We love food history. At its best, the history of a food can wind its way through countless variations and tweaks on a centuries-old recipe. In that respect, food history is like the family stories told around the dinner table. The stories may be embellished in parts but the central themes ring true. That is particularly true for garganelli pasta.
Italian food expert and writer Carmelita Caruana claims to have the true skinny on the garganelli. As she tells it, the invention of garganelli revolves around a group of hungry guests, some quick thinking, and a mischievous pet.
Garganelli were born in 1725, the story goes, in the country mansion of the representative of the Pope – the Pope at the time ruled the region of Romagna – specifically in the home of Cardinal Cornelio Bentivoglio d’Aragona.
His cook was busily preparing Cappelletti, the Romagna cousin of Bologna’s Tortellini, and she was either taken by surprise when a large number of extra guests arrived unexpectedly, or else, in another version of the story, the kitchen cat got at the tasty meat filling when she was not looking! Either way she had dozens of little squares of pasta all cut up and awaiting their stuffing and not quite enough filling to go round.
Thinking on her feet and in some desperation, she decided to dispense with the filling altogether and to make little maccheroni-like rolls instead, with the aid of the pencil-sized wooden twigs used to light the kitchen fire and a tool borrowed from the weaving room; country households spun hemp and wove most of their own linen in those times.
Our own cat, Gus Gus (seen here taking a break from similar mischief) has also had his share of kitchen adventures, so we feel for that creative cook. But the real star of the story is the garganelli comb itself.
Just as described in the story, the original garganelli combs were handmade devices, like something out of one of those weaving rooms. Tightly-wound strands of wire imprinted ridges into the egg-and-semolina dough via the wooden dowel. Once the finished product slid off the dowel, the user was left with a rolled masterpiece.
Unfortunately, it is nearly impossible to find these handmade wire combs outside of Italy — even our former supplier stopped making the comb you see on the left below.
However, there are still plenty of options available for making garganelli. We like the wooden, ridged garganelli comb, seen below to the right.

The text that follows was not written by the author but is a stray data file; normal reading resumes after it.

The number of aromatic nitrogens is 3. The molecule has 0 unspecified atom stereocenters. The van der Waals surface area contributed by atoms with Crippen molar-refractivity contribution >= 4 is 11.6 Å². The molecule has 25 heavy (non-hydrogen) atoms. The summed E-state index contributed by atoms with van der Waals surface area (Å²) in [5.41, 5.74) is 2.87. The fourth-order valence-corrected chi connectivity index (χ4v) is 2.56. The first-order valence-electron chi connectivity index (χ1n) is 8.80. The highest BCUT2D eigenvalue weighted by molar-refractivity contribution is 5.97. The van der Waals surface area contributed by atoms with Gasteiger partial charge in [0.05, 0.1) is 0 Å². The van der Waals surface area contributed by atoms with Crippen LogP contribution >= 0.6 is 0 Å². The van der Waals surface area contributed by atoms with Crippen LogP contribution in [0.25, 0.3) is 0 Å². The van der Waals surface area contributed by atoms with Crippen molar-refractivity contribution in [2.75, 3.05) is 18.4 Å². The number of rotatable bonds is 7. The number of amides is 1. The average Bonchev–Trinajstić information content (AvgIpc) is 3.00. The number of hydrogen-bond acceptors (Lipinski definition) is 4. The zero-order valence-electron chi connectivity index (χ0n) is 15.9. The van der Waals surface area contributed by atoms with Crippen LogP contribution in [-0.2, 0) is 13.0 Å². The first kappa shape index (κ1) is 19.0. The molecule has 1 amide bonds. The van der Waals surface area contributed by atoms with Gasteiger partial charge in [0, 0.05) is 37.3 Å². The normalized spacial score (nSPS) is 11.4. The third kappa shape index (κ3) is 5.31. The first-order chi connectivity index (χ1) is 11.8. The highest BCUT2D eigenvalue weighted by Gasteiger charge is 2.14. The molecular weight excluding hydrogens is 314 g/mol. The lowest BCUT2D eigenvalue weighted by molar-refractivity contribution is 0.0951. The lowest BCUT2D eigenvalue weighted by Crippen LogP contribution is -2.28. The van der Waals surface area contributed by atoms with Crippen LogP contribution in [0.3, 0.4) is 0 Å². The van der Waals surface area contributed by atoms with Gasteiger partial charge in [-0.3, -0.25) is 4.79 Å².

While the new comb is not exactly what was used back in the proverbial day, we’re okay with loosening the grip on historical precedent just a bit — as long as we get to taste the delicious results.
Our dough is adapted from an fxcuisine recipe and is versatile enough to accommodate thinner or thicker garganelli. We should caution you, though, that thinner garganelli can be tough to roll. We used the second-to-last setting on our machine. This recipe satisfies six as a first course.
Homemade Garganelli Pasta
1 lb. of semolina flour
4 oz. finely grated Parmigiano Reggiano cheese
Pinch of freshly grated nutmeg
For starters, make a well in the flour on the middle of your board (if you’ve been following us this month, you should be an old pro at this by now). Crack eggs into the center, and add cheese and grated nutmeg.
Gently beat the egg and cheese mixture, slowly incorporating flour from the sides, as the mixture begins to thicken.
Next, work everything together with a fork and start to knead with your hands, for about 5 or so minutes, until it forms an even dough ball. Let rest, covered under a bowl or wrapped in plastic, for 30 minutes.
Begin the next step by quartering your dough, and rolling the working piece through your pasta machine rollers. You want to start on the widest setting first, and work your way down to the desired thickness. For garganelli, we stopped on the second-to-last setting. Once your dough sheet is ready, cut into (approximately) 2/3″ to 1″ wide strips (see below), then cut the strips into even squares.
Now you’re ready to roll! Take your dough square and place it diagonally on the ridged surface of the comb. Take the dowel and put it on top of the dough square, wrapping the corner nearest you underneath the dowel and pinching it gently onto the top of the dowel. Then just press down and roll the dowel and dough over the comb surface to create your garganelli. With very little pressure, the finished product should easily slide off your dowel. Repeat with the next three dough balls, making sure to lay finished garganelli so they are not touching (this will help them to dry evenly).
If you’re still confused, watch Sarafina — it literally is so easy a child can do it:
With your army of garganelli, you’re ready to proceed with a tasty recipe, like the aforementioned fxcuisine option, which features a cheesy, pork-y sauce.